Here’s All The Physical Evidence That Some Historians Think Proves Atlantis Was Real

The lost city of Atlantis was first mentioned in Plato’s dialogues, Timaeus and Critias. What happened to Atlantis, if it existed at all, remains a mystery. According to Plato, the island nation existed close to 10,000 B.C. Its inhabitants supposedly created an advanced utopian society, but they flew too close to the sun and were ultimately punished by the wrath of angry gods. Many speculate, however, that Atlantis is simply a myth, an allegory created by Plato based on massive floods or destruction in the past.

Legend has it that the technologically advanced city sank into the sea and was lost in time for thousands of years. In the 19th century, the notion that Atlantis was an actual city became popular, and scientists and archeologists alike became determined to find it. Whether or not you believe Atlantis existed, the theories about it’s possible location are pretty fascinating.

  1. Santorini Could Have Been The Original Atlantis

    One of the most logical theories about Atlantis posits that it was the ancient Greek island of Thera, which is modern day Santorini. Some 3,600 years ago a massive volcano erupted and claimed part of the island. Geologists say that Santorini’s topography matches up with the topography in Plato’s description.

  2. The Antikythera Mechanism Was Too Advanced To Be From Anywhere But Atlantis

    The Antikythera mechanism is a mysterious device found inside a shipwreck that dates back to 100 B.C. The machine, which has been called the world’s first computer, is most likely an astronomical clock. The hands display the celestial time of the sun, moon, and each of the five visible planets. The gears and engineering that went into the device were not seen again for over 1000 years. Because Atlantis was described as a highly technologically advanced society, some consider the Antikythera mechanism to be a relic of Atlantis.

  3. The Discovery Of Mythological Metal In A Shipwreck Could Have Come From Atlantis

    In Critias, Plato describes Atlantis as a city shimmering with the red light of orichalcum, a precious metal. In 2015, a group of marine archeologists found 39 orichalcum ingots, or oblong blocks of metal, in a shipwreck from the 6th century B.C. off the coast of Sicily. Professor Sebastiano Tusa, an archeologist who led the team said, “The discovery is unique and exceptional because it’s the first time that we’ve found orichalcum ingots.”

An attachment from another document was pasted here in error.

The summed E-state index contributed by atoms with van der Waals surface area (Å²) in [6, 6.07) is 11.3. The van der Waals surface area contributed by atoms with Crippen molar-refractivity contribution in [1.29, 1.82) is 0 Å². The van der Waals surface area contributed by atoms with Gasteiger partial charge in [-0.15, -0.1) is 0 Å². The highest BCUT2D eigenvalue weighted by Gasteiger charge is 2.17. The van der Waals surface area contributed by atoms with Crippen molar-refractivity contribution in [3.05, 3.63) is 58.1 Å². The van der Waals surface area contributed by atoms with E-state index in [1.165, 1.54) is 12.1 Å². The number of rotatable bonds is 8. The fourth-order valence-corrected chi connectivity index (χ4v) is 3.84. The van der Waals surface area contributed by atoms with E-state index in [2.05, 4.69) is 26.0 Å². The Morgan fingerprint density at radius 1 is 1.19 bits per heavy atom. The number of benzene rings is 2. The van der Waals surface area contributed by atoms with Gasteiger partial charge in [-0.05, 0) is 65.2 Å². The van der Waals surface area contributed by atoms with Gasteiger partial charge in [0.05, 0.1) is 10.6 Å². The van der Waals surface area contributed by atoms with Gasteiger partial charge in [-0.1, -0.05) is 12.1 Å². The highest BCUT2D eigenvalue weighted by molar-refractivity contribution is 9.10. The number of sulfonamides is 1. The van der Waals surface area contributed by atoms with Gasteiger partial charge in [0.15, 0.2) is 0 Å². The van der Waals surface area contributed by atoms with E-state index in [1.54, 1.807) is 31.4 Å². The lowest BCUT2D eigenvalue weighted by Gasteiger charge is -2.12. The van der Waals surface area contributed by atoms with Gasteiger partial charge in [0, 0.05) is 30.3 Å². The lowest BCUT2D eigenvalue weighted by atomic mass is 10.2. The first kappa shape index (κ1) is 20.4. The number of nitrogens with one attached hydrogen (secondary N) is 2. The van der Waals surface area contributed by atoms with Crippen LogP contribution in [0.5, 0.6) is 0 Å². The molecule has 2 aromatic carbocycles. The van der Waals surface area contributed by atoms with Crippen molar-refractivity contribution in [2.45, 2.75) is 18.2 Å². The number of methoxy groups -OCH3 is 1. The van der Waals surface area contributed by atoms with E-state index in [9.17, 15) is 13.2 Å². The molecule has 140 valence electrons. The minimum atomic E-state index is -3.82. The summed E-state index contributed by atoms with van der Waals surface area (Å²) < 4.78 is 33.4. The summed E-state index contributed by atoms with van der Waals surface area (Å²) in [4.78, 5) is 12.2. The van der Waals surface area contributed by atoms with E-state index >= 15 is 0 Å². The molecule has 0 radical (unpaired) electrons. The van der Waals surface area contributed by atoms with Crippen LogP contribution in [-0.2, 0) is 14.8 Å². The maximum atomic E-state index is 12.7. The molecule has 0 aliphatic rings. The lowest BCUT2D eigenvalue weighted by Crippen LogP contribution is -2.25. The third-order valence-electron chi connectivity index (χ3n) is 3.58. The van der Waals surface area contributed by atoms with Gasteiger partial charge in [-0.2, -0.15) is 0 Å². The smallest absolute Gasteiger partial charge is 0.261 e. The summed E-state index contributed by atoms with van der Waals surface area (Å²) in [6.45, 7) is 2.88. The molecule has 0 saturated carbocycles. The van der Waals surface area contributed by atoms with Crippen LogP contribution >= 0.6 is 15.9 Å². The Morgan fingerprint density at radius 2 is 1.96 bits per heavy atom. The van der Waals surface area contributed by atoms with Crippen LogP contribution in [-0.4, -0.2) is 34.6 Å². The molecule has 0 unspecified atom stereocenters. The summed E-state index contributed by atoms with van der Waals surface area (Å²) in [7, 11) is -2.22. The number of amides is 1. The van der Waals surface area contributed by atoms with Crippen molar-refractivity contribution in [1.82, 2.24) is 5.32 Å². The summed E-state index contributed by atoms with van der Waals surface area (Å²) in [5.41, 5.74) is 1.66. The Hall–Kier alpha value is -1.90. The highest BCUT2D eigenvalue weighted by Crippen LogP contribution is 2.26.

4. Atlantis Was Actually In The Bahamas

    Steadfast Atlantis believers claim that the island nation could have existed in another part of the world entirely, nowhere near ancient Greece. Some Atlantis believers think that Bimini Road, an underwater rock formation off Bimini Island in the Bahamas, could be a link to Atlantis. Because the rocks have a clean-cut rectangular shape, some believe they’re evidence of ancient structures. In Quest for Atlantis: Startling New Secrets, Greg Little claimed that he and a group of researchers found another layer of rock under Bimini Road that dates back to 10,000 B.C., the time Plato said Atlantis existed.

  5. Stone Anchors In Gibraltar May Be Remnants Of An Atlantis Port

    Plato claimed that Atlantis was located at the “Pillars of Hercules,” which is the ancient name for an area near the Strait of Gibraltar. The James Cameron-produced documentary Atlantis Rising showed ancient anchors discovered in the Strait of Gibraltar, which could be evidence of an Atlantis port. “If we found six on a few dives, there must be thousands out there, confirming Plato’s account of a port just past the Pillars of Hercules,” said the documentary filmmaker, Simcha Jacobovici.